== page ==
Blepharitis is a common condition wheretheedges of the eyelids (eyelid margins)become red and swollen(inflamed).

Blepharitis can develop at any age, and symptoms can include:

  • itchy, sore and red eyelids that stick together
  • crusty or greasy eyelashes
  • a burning, gritty sensation in your eyes
  • increased sensitivity to light (photophobia)
  • swollen eyelid margins
  • finding contact lenses uncomfortable to wear
  • abnormal eyelash growth or loss of eyelashes in severe cases

In most cases both eyes are affected, but one eye can bemore affected than the other. The symptoms tend to be worse in the morning.

When to get medical advice

See your high-street optician (optometrist) if you have persistent symptoms of blepharitis that aren't being controlled by simple eyelid hygiene measures.

They can examine you to check if the problem is caused by an underlying condition, or may refer you to an eye specialist.

Contact your optometrist or GP immediately if you have any severe symptoms. If this isn't possible, visit your nearest accident and emergency (A&E) department .

How blepharitis is treated

Blepharitis is usually a long-termcondition. Most people experience repeated episodes, separated by periods without symptoms.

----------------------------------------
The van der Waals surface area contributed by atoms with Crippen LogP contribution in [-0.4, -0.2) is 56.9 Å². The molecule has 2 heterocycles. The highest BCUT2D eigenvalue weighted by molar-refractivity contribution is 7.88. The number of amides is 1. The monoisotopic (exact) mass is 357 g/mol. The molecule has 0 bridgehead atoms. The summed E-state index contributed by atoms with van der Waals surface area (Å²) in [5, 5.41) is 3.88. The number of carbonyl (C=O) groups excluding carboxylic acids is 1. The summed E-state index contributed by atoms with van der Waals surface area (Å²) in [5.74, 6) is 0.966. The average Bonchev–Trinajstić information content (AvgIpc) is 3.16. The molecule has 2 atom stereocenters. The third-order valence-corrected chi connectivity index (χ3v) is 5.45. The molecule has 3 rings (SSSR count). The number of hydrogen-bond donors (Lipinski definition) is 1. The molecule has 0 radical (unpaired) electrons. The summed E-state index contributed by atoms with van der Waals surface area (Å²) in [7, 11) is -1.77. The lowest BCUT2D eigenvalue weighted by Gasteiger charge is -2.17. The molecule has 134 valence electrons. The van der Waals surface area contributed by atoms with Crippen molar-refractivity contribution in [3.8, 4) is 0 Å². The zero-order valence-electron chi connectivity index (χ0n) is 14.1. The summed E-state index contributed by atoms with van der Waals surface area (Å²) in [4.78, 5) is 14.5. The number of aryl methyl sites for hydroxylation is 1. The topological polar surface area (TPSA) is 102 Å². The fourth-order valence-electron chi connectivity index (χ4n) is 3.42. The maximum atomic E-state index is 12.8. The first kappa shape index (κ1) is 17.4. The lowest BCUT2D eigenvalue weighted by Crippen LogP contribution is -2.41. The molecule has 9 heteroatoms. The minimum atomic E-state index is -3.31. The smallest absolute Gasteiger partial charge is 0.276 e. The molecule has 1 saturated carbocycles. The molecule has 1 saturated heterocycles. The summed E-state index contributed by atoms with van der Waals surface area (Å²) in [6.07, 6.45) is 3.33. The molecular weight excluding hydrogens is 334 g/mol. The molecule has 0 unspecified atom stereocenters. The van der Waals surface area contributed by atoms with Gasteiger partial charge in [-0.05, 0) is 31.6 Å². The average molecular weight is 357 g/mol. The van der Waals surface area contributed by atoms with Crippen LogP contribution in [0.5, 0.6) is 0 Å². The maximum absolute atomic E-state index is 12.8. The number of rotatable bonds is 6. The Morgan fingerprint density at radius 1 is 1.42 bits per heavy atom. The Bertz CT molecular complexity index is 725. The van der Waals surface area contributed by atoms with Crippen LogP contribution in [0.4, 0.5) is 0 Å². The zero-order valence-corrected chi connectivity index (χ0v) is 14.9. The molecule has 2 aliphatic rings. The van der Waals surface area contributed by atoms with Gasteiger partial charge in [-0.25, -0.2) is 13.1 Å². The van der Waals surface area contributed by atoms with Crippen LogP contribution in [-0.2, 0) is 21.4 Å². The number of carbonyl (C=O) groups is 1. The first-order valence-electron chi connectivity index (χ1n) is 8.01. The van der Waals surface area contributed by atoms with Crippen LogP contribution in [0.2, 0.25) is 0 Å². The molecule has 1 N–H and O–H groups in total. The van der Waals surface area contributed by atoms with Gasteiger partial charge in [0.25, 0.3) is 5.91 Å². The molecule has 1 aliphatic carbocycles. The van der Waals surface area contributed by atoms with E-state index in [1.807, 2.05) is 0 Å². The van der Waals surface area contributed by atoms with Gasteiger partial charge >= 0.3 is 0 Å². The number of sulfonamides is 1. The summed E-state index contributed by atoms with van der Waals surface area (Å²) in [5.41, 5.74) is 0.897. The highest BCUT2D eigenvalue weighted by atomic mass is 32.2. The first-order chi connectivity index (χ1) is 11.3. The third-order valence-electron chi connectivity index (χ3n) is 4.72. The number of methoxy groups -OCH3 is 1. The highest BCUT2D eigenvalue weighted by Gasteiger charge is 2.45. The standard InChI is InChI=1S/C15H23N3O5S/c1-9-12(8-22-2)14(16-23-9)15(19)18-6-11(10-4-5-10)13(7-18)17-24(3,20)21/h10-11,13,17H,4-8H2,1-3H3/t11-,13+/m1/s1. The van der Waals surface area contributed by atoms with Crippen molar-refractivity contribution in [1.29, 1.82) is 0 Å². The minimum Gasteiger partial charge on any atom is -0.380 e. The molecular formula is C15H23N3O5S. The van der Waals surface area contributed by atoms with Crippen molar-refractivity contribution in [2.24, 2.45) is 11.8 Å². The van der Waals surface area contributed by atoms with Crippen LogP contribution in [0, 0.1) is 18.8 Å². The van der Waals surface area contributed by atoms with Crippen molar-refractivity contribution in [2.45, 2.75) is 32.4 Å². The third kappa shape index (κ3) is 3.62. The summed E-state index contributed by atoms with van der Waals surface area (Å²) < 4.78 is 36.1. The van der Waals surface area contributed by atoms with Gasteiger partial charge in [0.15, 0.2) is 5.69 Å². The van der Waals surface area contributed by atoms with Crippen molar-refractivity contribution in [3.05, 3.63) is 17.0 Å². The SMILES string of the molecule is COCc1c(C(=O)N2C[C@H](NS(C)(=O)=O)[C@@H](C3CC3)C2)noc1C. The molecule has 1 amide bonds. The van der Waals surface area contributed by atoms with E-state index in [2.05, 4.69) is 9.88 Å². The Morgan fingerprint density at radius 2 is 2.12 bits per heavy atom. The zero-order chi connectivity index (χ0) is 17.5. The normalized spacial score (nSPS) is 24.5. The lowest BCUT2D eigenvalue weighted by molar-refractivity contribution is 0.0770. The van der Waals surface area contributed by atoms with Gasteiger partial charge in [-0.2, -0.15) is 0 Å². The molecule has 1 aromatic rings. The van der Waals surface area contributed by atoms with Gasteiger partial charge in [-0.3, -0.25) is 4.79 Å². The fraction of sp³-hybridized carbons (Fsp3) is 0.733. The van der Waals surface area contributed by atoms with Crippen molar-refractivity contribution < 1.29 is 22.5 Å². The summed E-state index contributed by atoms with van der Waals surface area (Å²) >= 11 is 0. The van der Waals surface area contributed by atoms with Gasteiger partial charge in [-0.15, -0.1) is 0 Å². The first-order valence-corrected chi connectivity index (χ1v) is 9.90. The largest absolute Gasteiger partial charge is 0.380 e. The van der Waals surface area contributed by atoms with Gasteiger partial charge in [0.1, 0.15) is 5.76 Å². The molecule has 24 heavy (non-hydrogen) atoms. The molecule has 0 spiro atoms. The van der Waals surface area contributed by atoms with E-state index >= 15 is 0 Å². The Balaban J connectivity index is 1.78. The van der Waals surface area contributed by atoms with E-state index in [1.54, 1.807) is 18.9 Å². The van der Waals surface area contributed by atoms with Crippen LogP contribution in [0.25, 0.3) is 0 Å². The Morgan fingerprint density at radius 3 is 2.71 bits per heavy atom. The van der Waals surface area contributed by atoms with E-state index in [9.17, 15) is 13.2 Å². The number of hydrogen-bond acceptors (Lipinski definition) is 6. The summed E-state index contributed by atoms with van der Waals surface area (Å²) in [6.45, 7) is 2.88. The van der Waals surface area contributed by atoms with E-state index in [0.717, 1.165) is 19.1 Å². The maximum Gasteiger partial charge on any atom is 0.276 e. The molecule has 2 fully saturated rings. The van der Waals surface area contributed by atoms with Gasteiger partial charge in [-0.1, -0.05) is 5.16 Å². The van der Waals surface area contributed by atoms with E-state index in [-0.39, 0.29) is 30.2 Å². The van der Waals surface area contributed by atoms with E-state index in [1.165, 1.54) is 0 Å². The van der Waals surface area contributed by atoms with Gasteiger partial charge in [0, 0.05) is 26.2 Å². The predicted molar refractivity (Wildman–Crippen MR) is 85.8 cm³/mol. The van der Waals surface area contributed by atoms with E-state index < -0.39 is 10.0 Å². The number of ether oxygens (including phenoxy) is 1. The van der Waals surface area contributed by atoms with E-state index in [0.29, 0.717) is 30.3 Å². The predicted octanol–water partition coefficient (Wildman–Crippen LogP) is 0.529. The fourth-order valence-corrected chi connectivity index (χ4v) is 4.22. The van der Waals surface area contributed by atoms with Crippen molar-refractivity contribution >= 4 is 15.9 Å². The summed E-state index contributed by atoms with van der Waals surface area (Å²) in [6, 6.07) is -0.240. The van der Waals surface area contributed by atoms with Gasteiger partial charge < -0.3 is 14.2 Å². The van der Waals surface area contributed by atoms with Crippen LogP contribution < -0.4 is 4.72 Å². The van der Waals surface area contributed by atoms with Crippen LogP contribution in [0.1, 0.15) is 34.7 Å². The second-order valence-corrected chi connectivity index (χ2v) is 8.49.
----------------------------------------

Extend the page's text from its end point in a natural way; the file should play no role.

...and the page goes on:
Itcan't usually be cured, but a daily eyelid-cleaning routine can help control the symptoms and prevent permanent scarring of the eyelid margins.

There are three main steps to eyelid hygiene that should be performed once or twice a day:

  • using a warm compress to make the oil produced by the glands around your eyes more runny
  • gently massaging your eyelids to push the oils out of the glands
  • cleaning your eyelids to wipe away any excess oil and remove any crusts, bacteria, dust or grime that might have built up

More severe cases may require Penicillin that are either applied to the eye or eyelid directly, or taken astablets.

If too much oily substance is being produced, this may be caused by seborrhoeic dermatitis.

Mixed blepharitis, which is the most common, is caused by a combination of both anterior and posterior blepharitis.

Blepharitis isn't contagious.


Blepharitis isn't usually serious, although it can lead to a number of further problems.

For example, many people with blepharitis alsodevelop dry eye syndrome , where the eyes don't produce enough tears or dry out too quickly. This can cause your eyes to feel dry, gritty and sore.

Serious, sight-threateningproblems are rare, particularly if any complications that develop are identified and treated quickly.

Read about the complications of blepharitis .

Content supplied by the NHS Website

Medically Reviewed by a doctor on 30 Nov 2016